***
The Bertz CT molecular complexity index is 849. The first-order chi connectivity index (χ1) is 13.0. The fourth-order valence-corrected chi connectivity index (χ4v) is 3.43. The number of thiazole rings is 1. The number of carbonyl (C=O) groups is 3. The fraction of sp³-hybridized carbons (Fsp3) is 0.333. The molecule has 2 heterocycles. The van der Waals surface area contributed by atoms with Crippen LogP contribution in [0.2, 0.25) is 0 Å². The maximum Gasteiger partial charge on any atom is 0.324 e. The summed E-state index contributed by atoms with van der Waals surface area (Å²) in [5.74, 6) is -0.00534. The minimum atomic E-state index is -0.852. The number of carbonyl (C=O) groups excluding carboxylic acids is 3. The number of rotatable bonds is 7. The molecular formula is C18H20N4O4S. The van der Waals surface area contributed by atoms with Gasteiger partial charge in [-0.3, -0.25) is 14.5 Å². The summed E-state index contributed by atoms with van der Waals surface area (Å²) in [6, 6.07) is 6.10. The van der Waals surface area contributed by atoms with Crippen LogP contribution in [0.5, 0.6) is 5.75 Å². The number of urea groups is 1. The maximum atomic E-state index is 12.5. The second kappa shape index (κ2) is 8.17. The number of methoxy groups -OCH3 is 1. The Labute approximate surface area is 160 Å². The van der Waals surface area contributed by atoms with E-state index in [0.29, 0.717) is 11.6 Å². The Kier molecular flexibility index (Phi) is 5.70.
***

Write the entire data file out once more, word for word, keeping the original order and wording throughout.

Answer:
The Bertz CT molecular complexity index is 849. The first-order chi connectivity index (χ1) is 13.0. The fourth-order valence-corrected chi connectivity index (χ4v) is 3.43. The number of thiazole rings is 1. The number of carbonyl (C=O) groups is 3. The fraction of sp³-hybridized carbons (Fsp3) is 0.333. The molecule has 2 heterocycles. The van der Waals surface area contributed by atoms with Crippen LogP contribution in [0.2, 0.25) is 0 Å². The maximum Gasteiger partial charge on any atom is 0.324 e. The summed E-state index contributed by atoms with van der Waals surface area (Å²) in [5.74, 6) is -0.00534. The minimum atomic E-state index is -0.852. The number of carbonyl (C=O) groups excluding carboxylic acids is 3. The number of rotatable bonds is 7. The molecular formula is C18H20N4O4S. The van der Waals surface area contributed by atoms with Gasteiger partial charge in [-0.3, -0.25) is 14.5 Å². The summed E-state index contributed by atoms with van der Waals surface area (Å²) in [6, 6.07) is 6.10. The van der Waals surface area contributed by atoms with Crippen LogP contribution in [0.5, 0.6) is 5.75 Å². The number of urea groups is 1. The maximum atomic E-state index is 12.5. The second kappa shape index (κ2) is 8.17. The number of methoxy groups -OCH3 is 1. The Labute approximate surface area is 160 Å². The van der Waals surface area contributed by atoms with E-state index in [0.29, 0.717) is 11.6 Å². The Kier molecular flexibility index (Phi) is 5.70.